In a curious turn of events, China’s mysterious space plane has drawn attention and speculation from amateur astronomer Scott Tilley, who has been diligently tracking its movements since it entered Earth’s orbit last week. Tilley, based in British Columbia, Canada, reported strong emissions at the frequency of 2280 megahertz while the uncrewed reusable plane passed over his location, suggesting a potential communication link to a hidden ground station or a ship off North America’s west coast.
Tilley stressed the tentative character of his results. Tilley is well-known for helping NASA locate its long-lost IMAGE satellite in 2018. He detected a clear trend in the radio emissions from the aircraft, with a preference for low-altitude passes in the west. His hypothesis about the possibility of a covert ground station—possibly on the west coast of North America or on a ship at sea—was sparked by this sighting.
Satellite trackers have been observing the mysterious Chinese spacecraft, which resembles the US military’s X-37B, since it was launched from the Gobi Desert. Following the launch on Thursday, Tilley and a Swiss team that specializes in optical-band space monitoring have discovered at least six objects that are now orbiting in low Earth orbit.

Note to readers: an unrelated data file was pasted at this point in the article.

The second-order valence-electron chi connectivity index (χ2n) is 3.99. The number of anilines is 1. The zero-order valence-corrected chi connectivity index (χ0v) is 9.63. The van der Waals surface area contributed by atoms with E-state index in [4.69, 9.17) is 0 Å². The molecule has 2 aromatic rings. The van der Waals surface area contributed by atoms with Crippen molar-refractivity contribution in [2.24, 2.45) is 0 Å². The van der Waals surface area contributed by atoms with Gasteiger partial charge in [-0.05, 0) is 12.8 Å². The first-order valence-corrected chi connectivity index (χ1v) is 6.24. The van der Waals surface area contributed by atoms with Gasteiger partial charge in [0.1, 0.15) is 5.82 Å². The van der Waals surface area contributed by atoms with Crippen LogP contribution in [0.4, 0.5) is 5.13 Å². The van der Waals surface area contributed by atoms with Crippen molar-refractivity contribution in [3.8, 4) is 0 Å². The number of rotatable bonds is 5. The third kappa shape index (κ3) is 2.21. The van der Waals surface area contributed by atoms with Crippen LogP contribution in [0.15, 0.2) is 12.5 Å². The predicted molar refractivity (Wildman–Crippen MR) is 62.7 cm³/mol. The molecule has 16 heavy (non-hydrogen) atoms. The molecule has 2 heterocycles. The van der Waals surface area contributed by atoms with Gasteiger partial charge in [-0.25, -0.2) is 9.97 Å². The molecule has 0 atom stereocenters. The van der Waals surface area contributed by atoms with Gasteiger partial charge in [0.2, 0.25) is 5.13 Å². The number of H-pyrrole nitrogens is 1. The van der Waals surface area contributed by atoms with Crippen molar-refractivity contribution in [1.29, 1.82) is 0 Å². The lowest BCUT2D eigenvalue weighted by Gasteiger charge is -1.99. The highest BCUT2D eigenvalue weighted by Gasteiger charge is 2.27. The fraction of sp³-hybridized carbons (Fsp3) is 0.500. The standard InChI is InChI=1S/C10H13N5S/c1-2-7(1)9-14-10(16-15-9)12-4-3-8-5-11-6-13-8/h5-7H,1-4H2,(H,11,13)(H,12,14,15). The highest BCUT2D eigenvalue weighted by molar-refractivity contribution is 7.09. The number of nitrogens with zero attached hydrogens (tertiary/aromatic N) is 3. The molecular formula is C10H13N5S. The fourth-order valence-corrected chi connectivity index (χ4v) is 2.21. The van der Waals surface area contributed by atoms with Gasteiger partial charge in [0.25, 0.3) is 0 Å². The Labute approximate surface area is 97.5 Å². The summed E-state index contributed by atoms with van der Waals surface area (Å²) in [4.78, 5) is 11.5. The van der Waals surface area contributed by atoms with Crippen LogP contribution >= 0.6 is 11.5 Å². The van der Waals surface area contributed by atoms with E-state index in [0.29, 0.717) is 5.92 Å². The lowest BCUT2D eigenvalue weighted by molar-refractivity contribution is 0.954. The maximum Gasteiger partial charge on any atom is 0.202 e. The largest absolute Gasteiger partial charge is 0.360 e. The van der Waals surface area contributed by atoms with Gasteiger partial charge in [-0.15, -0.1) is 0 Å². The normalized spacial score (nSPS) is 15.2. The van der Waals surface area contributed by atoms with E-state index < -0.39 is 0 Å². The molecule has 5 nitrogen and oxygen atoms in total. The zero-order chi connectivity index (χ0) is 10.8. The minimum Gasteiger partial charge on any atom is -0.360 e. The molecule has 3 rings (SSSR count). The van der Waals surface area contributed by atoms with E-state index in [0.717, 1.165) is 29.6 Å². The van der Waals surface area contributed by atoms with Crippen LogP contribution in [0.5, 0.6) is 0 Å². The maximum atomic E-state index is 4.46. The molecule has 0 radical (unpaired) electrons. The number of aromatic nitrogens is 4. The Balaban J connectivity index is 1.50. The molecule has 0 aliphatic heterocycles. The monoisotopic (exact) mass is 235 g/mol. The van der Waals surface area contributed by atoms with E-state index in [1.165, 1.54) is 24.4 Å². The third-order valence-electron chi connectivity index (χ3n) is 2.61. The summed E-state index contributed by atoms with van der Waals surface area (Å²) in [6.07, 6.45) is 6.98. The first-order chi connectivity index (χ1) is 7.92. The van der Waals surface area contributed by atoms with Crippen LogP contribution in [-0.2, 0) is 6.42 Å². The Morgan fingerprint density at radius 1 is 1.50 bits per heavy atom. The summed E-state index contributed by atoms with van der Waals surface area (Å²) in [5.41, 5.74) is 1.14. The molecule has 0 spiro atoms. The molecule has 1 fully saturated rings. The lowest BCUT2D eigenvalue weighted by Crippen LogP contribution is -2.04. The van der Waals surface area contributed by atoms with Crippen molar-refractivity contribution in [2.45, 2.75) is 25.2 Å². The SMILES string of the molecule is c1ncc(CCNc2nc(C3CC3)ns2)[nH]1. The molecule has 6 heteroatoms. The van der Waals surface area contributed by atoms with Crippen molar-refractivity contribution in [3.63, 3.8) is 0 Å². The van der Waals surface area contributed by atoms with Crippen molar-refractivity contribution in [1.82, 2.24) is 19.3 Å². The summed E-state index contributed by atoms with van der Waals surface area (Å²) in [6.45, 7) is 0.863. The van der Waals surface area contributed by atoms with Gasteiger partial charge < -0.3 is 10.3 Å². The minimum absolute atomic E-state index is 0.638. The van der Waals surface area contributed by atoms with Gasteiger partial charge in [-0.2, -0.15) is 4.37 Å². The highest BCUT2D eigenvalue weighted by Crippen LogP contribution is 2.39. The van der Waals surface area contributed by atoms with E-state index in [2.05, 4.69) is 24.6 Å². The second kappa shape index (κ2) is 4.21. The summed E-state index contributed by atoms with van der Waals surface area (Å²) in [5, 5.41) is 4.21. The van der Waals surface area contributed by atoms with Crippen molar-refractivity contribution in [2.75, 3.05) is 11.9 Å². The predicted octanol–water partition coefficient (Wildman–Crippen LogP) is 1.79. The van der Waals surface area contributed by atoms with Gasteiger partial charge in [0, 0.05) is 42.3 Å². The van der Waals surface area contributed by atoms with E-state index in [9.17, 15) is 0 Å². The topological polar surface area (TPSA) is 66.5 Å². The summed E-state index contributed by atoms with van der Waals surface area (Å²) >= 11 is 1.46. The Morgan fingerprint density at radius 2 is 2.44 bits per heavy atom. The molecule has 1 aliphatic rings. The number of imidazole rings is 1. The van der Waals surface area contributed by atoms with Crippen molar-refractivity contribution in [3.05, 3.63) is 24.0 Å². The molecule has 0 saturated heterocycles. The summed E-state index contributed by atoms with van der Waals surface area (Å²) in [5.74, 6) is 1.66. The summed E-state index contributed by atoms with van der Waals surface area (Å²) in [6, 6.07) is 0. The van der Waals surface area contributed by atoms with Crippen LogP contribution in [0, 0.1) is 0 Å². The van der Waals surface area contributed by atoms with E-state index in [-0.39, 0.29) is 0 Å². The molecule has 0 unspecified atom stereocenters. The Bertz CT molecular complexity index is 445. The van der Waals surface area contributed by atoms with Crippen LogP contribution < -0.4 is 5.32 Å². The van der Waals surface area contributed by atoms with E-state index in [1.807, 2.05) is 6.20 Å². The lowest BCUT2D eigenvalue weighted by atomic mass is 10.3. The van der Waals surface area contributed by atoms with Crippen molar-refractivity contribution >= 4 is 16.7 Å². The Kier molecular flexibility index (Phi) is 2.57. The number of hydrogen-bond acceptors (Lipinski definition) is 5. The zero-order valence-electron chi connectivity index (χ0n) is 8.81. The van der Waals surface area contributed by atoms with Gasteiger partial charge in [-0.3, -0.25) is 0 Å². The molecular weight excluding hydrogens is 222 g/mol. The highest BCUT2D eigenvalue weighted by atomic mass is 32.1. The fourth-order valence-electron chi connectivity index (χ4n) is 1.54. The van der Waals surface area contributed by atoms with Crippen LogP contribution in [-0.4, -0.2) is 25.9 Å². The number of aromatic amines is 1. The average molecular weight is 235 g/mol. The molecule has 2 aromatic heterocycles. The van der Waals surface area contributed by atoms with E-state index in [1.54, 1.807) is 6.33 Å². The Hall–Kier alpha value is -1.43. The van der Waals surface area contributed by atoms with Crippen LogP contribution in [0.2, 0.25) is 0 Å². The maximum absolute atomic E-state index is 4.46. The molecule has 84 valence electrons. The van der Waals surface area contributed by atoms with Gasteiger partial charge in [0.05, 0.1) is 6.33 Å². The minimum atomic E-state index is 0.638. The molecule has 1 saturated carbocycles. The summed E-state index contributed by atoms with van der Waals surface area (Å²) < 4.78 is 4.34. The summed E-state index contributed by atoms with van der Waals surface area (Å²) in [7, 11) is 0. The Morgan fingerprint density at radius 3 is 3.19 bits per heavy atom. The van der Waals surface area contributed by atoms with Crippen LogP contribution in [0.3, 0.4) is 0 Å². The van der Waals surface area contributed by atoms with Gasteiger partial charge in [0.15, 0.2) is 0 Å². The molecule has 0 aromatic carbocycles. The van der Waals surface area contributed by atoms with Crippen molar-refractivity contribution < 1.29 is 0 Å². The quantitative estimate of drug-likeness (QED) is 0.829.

Among these objects, Tilley designated the space plane itself as Object A, describing it as very bright with stable attitude control. Additionally, a pair of satellites (Objects D and E), possibly released by the plane, emitted radio signals akin to Object A, suggesting a purpose that remains unknown, but could involve testing rendezvous and retrieval operations.
The mission also left debris from the Long March 2F rocket that propelled the space plane into orbit, including a very bright Object B, likely a rocket upper stage, and tumbling, dim Objects C and F, presumed to be rocket debris.
This marks the Chinese space plane’s third mission following a two-day maiden flight in 2020 and a nine-month second flight, both of which involved the release of mysterious objects. The current mission’s objectives and duration remain undisclosed, adding to the intrigue surrounding this secretive project. Meanwhile, the U.S. counterpart, the Boeing-built X-37B, is poised for launch on a SpaceX Falcon Heavy rocket from the Kennedy Space Centre in Florida on December 28, further intensifying the space race mystery.